Hallmarks of an Effective Order of Worship

October 7, 2022

The most public ministry of any church is the corporate worship of God. For most congregations the Sunday morning worship service is the “front door” to the church.  But that does not mean that the church should plan and implement its worship to focus on worshipers.  Quite to the contrary, effective worship doesn’t focus on the worshiper but rather focuses the worshiper on God and gives the worshipers common voice to offer their corporate praise to God.  The best practices of traditional worship are built upon hallmarks of an effective order of worship.  These hallmarks create the framework by which we design, implement, and evaluate our corporate order of worship.  Here are 5 questions to ask to help you design and implement an effective order of worship.


  1. Does your music match the message? I’ve posted a lengthy blog on this topic here if you’d like a more detailed explanation, but in summary in the best practices of traditional worship the music and the message will match.  All the music of the service, the anthems, the hymns, the offertory, the prelude, the postlude, all of it must amplify or summarize the central theme of the service of worship.  The theme is derived from the scripture readings and sermon and typically the pastor selects or develops the theme.  The musicians then select music that matches or fits that theme.  When music and message match all parts of the service point in the same direction creating a unity, a cohesiveness, a wholistic encounter that makes worship come alive and empowers the worshipers in their praise of God.


  1. Does your service include all 6 core components of traditional worship? I’ve created a free mini course that introduces the 6 core components of traditional worship.  Simply scroll to the bottom of this page to sign up!  But in summary the 6 core components are Revelation, Adoration, Confession, Expiation, Proclamation, and Dedication.  In a service of worship there should be acts of worship that correspond to all 6 components.  An act can be singing hymns, prayer, scripture readings, the sermon, the anthem, reciting a statement of faith, responses, the offertory, etc.  The best practices of traditional worship will ensure that there are acts of worship that address all six core components.  Using the 6 core components as your guide helps you model the content and flow of Biblical worship.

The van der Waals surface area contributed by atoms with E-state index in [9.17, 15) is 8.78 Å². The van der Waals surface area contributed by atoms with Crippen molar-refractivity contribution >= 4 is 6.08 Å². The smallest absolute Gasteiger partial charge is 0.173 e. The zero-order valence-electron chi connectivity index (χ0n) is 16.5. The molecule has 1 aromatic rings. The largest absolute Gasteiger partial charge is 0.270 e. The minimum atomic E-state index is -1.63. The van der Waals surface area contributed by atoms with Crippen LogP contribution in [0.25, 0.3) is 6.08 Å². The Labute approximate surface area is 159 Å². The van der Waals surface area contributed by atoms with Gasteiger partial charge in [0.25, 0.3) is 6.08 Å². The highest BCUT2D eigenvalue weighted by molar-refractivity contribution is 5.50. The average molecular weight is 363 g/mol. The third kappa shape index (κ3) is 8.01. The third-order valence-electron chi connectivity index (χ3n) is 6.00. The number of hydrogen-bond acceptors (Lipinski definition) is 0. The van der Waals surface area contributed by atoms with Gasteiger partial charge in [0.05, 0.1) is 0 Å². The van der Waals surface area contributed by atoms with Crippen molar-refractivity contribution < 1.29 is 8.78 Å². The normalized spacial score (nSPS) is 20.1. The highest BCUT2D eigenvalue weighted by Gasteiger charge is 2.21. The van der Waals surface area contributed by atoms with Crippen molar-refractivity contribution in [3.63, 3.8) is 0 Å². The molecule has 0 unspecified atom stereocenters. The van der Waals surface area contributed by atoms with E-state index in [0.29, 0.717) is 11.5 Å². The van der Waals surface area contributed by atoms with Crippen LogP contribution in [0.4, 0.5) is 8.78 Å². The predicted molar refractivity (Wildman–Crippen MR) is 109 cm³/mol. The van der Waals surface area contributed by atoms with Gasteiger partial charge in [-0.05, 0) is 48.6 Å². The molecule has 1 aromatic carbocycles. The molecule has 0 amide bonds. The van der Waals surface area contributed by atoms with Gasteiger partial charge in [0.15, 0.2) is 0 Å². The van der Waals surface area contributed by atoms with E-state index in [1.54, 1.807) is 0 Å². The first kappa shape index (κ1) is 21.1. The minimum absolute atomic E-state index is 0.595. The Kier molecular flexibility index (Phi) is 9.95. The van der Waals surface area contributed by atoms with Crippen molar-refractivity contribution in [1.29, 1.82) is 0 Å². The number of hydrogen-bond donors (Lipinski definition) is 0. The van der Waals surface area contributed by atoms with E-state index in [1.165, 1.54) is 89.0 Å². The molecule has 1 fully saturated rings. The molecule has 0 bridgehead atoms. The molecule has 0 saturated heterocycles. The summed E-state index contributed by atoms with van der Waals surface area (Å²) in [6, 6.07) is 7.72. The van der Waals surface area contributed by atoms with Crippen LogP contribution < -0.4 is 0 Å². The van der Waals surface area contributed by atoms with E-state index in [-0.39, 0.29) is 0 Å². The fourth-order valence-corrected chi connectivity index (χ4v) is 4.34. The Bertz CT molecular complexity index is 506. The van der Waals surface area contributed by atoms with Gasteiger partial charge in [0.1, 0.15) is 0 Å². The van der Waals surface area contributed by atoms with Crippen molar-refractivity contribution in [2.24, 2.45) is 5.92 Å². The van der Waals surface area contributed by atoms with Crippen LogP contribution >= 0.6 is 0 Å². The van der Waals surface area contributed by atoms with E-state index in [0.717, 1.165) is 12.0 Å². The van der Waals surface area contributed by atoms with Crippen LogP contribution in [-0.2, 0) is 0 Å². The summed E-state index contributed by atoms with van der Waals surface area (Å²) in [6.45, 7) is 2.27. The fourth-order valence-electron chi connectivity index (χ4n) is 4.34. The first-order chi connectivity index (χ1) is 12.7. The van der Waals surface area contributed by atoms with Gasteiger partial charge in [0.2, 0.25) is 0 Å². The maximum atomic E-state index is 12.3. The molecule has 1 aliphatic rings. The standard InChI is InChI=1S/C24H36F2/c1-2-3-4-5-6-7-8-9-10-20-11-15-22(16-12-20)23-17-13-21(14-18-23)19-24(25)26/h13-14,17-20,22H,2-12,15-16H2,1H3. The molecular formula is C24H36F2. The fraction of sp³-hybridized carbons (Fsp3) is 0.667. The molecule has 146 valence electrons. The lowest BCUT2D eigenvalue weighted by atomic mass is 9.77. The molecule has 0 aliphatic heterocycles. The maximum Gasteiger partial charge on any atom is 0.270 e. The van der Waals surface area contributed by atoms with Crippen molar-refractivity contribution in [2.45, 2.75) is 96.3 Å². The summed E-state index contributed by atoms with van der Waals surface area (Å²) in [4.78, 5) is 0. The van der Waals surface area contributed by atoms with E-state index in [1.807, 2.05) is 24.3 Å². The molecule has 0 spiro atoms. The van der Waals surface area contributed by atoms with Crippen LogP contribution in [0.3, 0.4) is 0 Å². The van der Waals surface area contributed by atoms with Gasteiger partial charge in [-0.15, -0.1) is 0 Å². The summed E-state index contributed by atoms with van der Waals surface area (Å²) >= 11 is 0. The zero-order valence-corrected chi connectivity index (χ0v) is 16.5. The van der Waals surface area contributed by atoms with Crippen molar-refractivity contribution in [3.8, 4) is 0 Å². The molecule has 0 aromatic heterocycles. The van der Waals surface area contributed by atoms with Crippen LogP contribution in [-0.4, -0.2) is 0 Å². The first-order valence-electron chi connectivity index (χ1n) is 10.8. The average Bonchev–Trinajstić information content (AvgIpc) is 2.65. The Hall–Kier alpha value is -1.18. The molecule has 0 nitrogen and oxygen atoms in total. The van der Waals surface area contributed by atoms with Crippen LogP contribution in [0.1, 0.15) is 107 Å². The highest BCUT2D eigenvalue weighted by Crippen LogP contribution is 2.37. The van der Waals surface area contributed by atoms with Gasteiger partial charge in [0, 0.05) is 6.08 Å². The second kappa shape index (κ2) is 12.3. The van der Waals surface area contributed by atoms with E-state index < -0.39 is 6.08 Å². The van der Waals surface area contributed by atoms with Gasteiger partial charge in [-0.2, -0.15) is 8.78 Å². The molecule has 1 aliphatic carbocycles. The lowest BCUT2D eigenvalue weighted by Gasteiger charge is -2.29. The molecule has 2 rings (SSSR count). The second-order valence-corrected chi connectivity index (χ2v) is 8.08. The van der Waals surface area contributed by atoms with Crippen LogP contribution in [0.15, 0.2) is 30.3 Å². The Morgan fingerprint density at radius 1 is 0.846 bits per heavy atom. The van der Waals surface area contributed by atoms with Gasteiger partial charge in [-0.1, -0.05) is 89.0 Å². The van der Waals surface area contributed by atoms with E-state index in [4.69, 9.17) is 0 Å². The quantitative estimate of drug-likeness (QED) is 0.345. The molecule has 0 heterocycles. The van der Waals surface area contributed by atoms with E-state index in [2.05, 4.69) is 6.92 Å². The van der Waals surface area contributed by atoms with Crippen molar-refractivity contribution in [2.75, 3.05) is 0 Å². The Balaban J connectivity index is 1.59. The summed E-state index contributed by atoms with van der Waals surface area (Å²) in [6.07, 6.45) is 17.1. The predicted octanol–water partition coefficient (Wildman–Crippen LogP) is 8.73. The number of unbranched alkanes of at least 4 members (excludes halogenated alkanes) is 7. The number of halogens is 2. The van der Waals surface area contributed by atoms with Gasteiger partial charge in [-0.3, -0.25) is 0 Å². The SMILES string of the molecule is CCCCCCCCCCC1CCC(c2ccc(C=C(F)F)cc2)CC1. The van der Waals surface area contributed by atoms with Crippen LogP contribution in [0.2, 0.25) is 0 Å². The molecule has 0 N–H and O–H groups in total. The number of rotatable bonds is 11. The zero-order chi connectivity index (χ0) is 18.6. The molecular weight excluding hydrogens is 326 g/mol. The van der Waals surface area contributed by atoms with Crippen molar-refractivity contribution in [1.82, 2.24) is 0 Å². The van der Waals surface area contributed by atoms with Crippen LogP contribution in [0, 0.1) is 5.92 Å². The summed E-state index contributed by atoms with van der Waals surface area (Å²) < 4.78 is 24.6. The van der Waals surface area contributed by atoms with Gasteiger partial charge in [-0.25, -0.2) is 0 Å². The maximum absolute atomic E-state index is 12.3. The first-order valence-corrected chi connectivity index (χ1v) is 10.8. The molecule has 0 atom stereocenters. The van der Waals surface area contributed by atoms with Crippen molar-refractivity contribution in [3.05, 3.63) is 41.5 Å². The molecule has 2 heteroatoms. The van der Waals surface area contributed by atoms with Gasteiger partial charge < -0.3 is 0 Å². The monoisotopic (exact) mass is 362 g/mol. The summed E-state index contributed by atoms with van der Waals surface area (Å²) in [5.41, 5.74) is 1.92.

1. Does your service include a variety of acts of worship? We humans have short attention spans so we need variety to stay focused.  The best practices in traditional worship will vary the acts of worship in both type of acts and distribution of the acts throughout the service.  Some acts are passive like listening to the sermon.  Some acts are active like standing and singing hymns.  Worshipers need as many different active acts as are possible and practical.  They need to be active participants, not simply spectators.  But these active acts should be peppered throughout the service not lumped in one place.  The sermon is a lengthy passive act of worship so it should be surrounded by active acts.  Variety is the spice of life and of worship!


  1. Does your order of worship focus on content? This is an enormous problem in the church today.  Well-meaning but misguided worship leaders have equated style with content.  They are not the same!  Content serves the order of worship.  Style serves itself.  In the best practices of traditional worship content is king.  The goal of the order of worship is to provide the means—the content—for the congregation to engage CORPORATELY in a dialogue between the creator and His creation.  Every act of worship you incorporate into your order of worship must tie directly to this dialogue and point to God, not to itself, and certainly not to us.  Content enables.  Style divides.  Focus on content.


  1. Does your order of worship point to God? Far too often our worship points to something else, our emotions for example.  This self-centered design of worship places us as the objects of worship.  God tells us that we are to have no other gods before Him.  The best practices of traditional worship will plan and implement an order of worship that focuses on God, that points to Him as the only object of our worship and gives the congregation the corporate tools to do so.  In many instances we try to use worship for other purposes.  Sometimes these are very good and important things like evangelism or fellowship, but other times they are anathema to worship like politics or the elevation of the self.  Worship is for God.   Point to God in your worship and everything else will take care of itself.


No doubt you have ideas to add to the discussion!  What are some of your hallmarks of an effective order of worship?  Post them in the comment section below.  We’ll compile your response and discuss them in a future blog.




Sacred Song Consulting exists solely to help congregations refine, revitalize, and reform traditional worship for contemporary people.  We are a resource for all worship leaders.  We are a guide to lead you to the best practices of traditional worship.  We provide you with the tools to plan, prepare, and lead traditional worship, the nuts-and-bolts concepts, the practical ideas that help traditional worship honor God and enrich the congregation.  We are here to help you!  You are not alone in your desire to have transformative worship in your congregation.  Reach out to us.  Let us know how we can help!


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